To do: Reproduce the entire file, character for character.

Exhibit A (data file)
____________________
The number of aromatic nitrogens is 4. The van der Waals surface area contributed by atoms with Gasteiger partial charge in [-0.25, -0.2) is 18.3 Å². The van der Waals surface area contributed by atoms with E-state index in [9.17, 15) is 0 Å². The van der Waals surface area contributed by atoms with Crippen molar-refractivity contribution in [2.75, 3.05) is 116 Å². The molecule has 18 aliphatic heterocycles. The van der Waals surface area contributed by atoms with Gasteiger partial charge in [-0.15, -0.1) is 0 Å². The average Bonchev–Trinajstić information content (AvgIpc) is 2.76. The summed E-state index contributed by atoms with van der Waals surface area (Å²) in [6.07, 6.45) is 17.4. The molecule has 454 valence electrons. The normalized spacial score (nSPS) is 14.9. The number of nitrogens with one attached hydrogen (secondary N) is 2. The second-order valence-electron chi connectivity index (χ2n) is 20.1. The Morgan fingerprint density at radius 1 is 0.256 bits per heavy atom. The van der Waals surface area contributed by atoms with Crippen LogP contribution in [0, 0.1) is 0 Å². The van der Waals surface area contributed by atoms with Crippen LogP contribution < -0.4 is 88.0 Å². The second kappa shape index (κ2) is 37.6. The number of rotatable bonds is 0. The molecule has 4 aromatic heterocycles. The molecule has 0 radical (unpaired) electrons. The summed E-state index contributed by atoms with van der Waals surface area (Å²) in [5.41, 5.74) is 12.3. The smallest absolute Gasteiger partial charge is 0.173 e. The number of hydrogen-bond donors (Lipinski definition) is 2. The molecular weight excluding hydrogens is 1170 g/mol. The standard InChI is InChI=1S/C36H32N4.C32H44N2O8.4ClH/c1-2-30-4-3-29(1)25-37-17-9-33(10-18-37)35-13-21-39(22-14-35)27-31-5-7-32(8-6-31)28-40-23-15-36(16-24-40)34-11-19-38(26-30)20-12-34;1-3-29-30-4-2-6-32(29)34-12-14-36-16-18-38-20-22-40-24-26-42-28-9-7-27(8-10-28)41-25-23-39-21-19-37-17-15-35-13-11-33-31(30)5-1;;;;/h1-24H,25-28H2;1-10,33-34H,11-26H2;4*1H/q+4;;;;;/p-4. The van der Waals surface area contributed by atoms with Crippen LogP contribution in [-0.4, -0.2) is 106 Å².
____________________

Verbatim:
The number of aromatic nitrogens is 4. The van der Waals surface area contributed by atoms with Gasteiger partial charge in [-0.25, -0.2) is 18.3 Å². The van der Waals surface area contributed by atoms with E-state index in [9.17, 15) is 0 Å². The van der Waals surface area contributed by atoms with Crippen molar-refractivity contribution in [2.75, 3.05) is 116 Å². The molecule has 18 aliphatic heterocycles. The van der Waals surface area contributed by atoms with Gasteiger partial charge in [-0.15, -0.1) is 0 Å². The average Bonchev–Trinajstić information content (AvgIpc) is 2.76. The summed E-state index contributed by atoms with van der Waals surface area (Å²) in [6.07, 6.45) is 17.4. The molecule has 454 valence electrons. The normalized spacial score (nSPS) is 14.9. The number of nitrogens with one attached hydrogen (secondary N) is 2. The second-order valence-electron chi connectivity index (χ2n) is 20.1. The Morgan fingerprint density at radius 1 is 0.256 bits per heavy atom. The van der Waals surface area contributed by atoms with Crippen LogP contribution in [0, 0.1) is 0 Å². The van der Waals surface area contributed by atoms with Crippen LogP contribution < -0.4 is 88.0 Å². The second kappa shape index (κ2) is 37.6. The number of rotatable bonds is 0. The molecule has 4 aromatic heterocycles. The molecule has 0 radical (unpaired) electrons. The summed E-state index contributed by atoms with van der Waals surface area (Å²) in [5.41, 5.74) is 12.3. The smallest absolute Gasteiger partial charge is 0.173 e. The number of hydrogen-bond donors (Lipinski definition) is 2. The molecular weight excluding hydrogens is 1170 g/mol. The standard InChI is InChI=1S/C36H32N4.C32H44N2O8.4ClH/c1-2-30-4-3-29(1)25-37-17-9-33(10-18-37)35-13-21-39(22-14-35)27-31-5-7-32(8-6-31)28-40-23-15-36(16-24-40)34-11-19-38(26-30)20-12-34;1-3-29-30-4-2-6-32(29)34-12-14-36-16-18-38-20-22-40-24-26-42-28-9-7-27(8-10-28)41-25-23-39-21-19-37-17-15-35-13-11-33-31(30)5-1;;;;/h1-24H,25-28H2;1-10,33-34H,11-26H2;4*1H/q+4;;;;;/p-4. The van der Waals surface area contributed by atoms with Crippen LogP contribution in [-0.4, -0.2) is 106 Å².